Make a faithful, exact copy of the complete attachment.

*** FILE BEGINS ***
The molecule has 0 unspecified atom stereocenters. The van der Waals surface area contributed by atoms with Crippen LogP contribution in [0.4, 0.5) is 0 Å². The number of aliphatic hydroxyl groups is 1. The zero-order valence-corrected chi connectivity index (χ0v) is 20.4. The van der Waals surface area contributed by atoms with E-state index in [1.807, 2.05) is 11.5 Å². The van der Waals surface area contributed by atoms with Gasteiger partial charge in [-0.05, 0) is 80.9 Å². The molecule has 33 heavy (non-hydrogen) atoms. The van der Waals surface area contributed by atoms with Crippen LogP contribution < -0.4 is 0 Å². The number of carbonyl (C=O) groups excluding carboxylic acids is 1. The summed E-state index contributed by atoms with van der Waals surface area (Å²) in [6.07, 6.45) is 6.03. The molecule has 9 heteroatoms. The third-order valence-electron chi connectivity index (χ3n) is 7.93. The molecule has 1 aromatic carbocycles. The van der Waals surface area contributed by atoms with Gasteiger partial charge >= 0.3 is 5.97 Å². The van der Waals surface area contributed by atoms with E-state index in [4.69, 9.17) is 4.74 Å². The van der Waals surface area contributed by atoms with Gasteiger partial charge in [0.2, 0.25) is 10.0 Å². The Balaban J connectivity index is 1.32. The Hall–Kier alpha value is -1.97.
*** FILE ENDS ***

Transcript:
The molecule has 0 unspecified atom stereocenters. The van der Waals surface area contributed by atoms with Crippen LogP contribution in [0.4, 0.5) is 0 Å². The number of aliphatic hydroxyl groups is 1. The zero-order valence-corrected chi connectivity index (χ0v) is 20.4. The van der Waals surface area contributed by atoms with E-state index in [1.807, 2.05) is 11.5 Å². The van der Waals surface area contributed by atoms with Gasteiger partial charge in [-0.05, 0) is 80.9 Å². The molecule has 33 heavy (non-hydrogen) atoms. The van der Waals surface area contributed by atoms with Crippen LogP contribution < -0.4 is 0 Å². The number of carbonyl (C=O) groups excluding carboxylic acids is 1. The summed E-state index contributed by atoms with van der Waals surface area (Å²) in [6.07, 6.45) is 6.03. The molecule has 9 heteroatoms. The third-order valence-electron chi connectivity index (χ3n) is 7.93. The molecule has 1 aromatic carbocycles. The van der Waals surface area contributed by atoms with Gasteiger partial charge >= 0.3 is 5.97 Å². The van der Waals surface area contributed by atoms with E-state index in [4.69, 9.17) is 4.74 Å². The van der Waals surface area contributed by atoms with Gasteiger partial charge in [0.2, 0.25) is 10.0 Å². The Balaban J connectivity index is 1.32. The Hall–Kier alpha value is -1.97.